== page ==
• Topic: International Political Economy, International Trade and Finance, Brexit
  • Political Geography: Britain, Europe
  • Author: Maria Demertzis, André Sapir, Guntram Wolff
  • Publication Date: 02-2017
  • Content Type: Policy Brief
  • Institution: Bruegel
  • Abstract: The United States is the European Union’s most important trade and bilateral investment partner, which has, until now, supported a multilateral trade system and European integration and has provided a security guarantee to the countries of the EU. But like other advanced economies, the US’s relative weight in the global economy has declined. The new US administration seems intent on replacing multilateralism with bilateral deals. In trade, it aims to secure new trade deals in order to reduce bilateral trade deficits and to protect, in particular, the US manufacturing sector. In climate policy, the US commitment to the Paris Agreement is being questioned. In defence, the security umbrella appears less certain than previously. The overall promise behind this change of direction is to put ‘America first’ and deliver better results for US citizens.
  • Topic: International Political Economy, International Trade and Finance, Bilateral Relations, Multilateral Relatons, Political stability
  • Political Geography: Europe, United States of America
  • Author: Andre Sapir, Dirk Schoenmaker, Nicolas Veron
  • Publication Date: 02-2017
  • Content Type: Policy Brief
  • Institution: Bruegel
  • Abstract: The United Kingdom’s exit from the European Union creates an opportunity for the remaining EU27 to accelerate the development of its financial markets and to increase its resilience against shocks. Equally, Brexit involves risks for market integrity and stability, because the EU including the UK has been crucially dependent on the Bank of England and the UK Financial Conduct Authority for oversight of its wholesale markets. Without the UK, the EU27 must swiftly upgrade its capacity to ensure market integrity and financial stability. Furthermore, losing even partial access to the efficient London financial centre could entail a loss of efficiency for the EU27 economy, especially if financial developments inside the EU27 remain limited and uneven.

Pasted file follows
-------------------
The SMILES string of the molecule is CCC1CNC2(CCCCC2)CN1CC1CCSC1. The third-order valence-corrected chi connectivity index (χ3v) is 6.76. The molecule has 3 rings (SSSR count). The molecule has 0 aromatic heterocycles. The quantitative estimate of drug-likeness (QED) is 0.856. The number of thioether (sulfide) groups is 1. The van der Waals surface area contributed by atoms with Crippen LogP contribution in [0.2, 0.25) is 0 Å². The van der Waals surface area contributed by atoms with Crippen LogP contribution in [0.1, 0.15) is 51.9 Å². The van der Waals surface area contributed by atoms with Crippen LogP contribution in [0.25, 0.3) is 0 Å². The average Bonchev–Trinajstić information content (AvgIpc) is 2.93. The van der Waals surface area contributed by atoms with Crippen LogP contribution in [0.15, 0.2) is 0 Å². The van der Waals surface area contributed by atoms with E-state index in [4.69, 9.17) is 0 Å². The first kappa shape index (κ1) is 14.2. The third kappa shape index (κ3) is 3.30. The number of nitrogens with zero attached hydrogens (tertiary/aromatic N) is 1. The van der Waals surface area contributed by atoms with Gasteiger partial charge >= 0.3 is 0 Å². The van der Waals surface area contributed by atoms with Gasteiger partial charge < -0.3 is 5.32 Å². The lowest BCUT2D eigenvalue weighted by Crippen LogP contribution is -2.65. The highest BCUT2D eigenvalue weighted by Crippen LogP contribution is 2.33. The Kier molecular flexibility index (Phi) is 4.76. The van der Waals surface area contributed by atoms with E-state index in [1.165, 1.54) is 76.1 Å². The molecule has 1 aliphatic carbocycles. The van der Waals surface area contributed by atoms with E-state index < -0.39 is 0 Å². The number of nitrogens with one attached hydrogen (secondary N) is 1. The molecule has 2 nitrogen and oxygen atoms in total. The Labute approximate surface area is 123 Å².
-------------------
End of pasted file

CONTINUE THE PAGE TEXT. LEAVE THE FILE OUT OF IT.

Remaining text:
• Topic: Economics, International Political Economy, International Trade and Finance, Political stability, Brexit
  • Political Geography: Britain, Europe
  • Author: Robert Kalcik, Guntram Wolff
  • Publication Date: 01-2017
  • Content Type: Policy Brief
  • Institution: Bruegel
  • Abstract: Brexit offers a political opportunity for the European Parliament to reform the allocation of seats to member states. This Policy Contribution explores different options for reform and their implications for equality of representation and distribution of seats to countries, within the constraints set by the EU treaties.
  • Topic: International Organization, International Affairs, Political Theory, European Union, Democracy, Brexit
  • Political Geography: Europe
  • Author: Zsolt Darvus
  • Publication Date: 01-2017
  • Content Type: Policy Brief
  • Institution: Bruegel
  • Abstract: The ‘poverty’ target set by the European Commission aims to lift “over 20 million people out of poverty” between 2008 and 2020 in the EU27. Progress to date against this target has been disappointing. Why is it so hard to reach the Europe 2020 ‘poverty’ target? What does the poverty indicator actually measure?
  • Topic: Economics, International Political Economy, International Trade and Finance, Poverty
  • Political Geography: Europe
  • Author: Mikkel Runge Olesen, Matthew Hinds
  • Publication Date: 01-2017
  • Content Type: Policy Brief
  • Institution: Danish Institute for International Studies
  • Abstract: The election of Donald Trump as US president was met with considerable unease in Europe. This has not least been the case among those who, like the UK and Denmark, consider themselves among America’s closest allies. In the policy brief, Matthew Hinds and Mikkel Runge Olesen take stock of the US special relationships in Europe – large and small. In the policy brief they discuss both the classical “Special Relationship” between the US and the UK, as well as the US-Danish relationship, as an example of a small power that has chosen to give the relationship to the superpower premium priority. Hinds and Runge Olesen find that Trump may destabilize relations, but also that he may open up for new opportunities as well – especially for the UK.
  • Topic: International Relations, International Affairs
  • Political Geography: Britain, America, Europe
  • Author: Signe Marie Cold-Ravnkilde, Peter Albrecht, Rikke Haugegaard
  • Publication Date: 01-2017
  • Content Type: Policy Brief
  • Institution: Danish Institute for International Studies